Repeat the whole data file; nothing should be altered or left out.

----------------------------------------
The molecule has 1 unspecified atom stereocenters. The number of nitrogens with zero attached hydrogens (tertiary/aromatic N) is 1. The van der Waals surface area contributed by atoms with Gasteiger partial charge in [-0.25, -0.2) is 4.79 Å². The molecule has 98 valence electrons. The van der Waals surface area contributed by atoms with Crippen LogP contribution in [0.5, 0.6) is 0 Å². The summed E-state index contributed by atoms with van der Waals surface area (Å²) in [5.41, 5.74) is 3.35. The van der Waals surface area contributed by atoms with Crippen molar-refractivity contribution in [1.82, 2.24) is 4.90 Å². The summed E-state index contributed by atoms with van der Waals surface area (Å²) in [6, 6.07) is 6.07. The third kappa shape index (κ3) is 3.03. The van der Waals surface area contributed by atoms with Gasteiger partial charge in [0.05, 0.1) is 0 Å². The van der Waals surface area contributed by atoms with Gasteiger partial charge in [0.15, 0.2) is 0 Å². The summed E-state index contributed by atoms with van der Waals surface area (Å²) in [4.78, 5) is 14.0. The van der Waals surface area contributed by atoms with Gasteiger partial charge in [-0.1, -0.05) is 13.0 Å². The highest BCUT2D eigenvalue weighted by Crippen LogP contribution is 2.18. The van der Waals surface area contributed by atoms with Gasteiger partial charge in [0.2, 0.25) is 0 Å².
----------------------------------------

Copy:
The molecule has 1 unspecified atom stereocenters. The number of nitrogens with zero attached hydrogens (tertiary/aromatic N) is 1. The van der Waals surface area contributed by atoms with Gasteiger partial charge in [-0.25, -0.2) is 4.79 Å². The molecule has 98 valence electrons. The van der Waals surface area contributed by atoms with Crippen LogP contribution in [0.5, 0.6) is 0 Å². The summed E-state index contributed by atoms with van der Waals surface area (Å²) in [5.41, 5.74) is 3.35. The van der Waals surface area contributed by atoms with Crippen molar-refractivity contribution in [1.82, 2.24) is 4.90 Å². The summed E-state index contributed by atoms with van der Waals surface area (Å²) in [6, 6.07) is 6.07. The third kappa shape index (κ3) is 3.03. The van der Waals surface area contributed by atoms with Gasteiger partial charge in [0.05, 0.1) is 0 Å². The van der Waals surface area contributed by atoms with Gasteiger partial charge in [0.15, 0.2) is 0 Å². The summed E-state index contributed by atoms with van der Waals surface area (Å²) in [4.78, 5) is 14.0. The van der Waals surface area contributed by atoms with Gasteiger partial charge in [-0.1, -0.05) is 13.0 Å². The highest BCUT2D eigenvalue weighted by Crippen LogP contribution is 2.18. The van der Waals surface area contributed by atoms with Gasteiger partial charge in [0.2, 0.25) is 0 Å².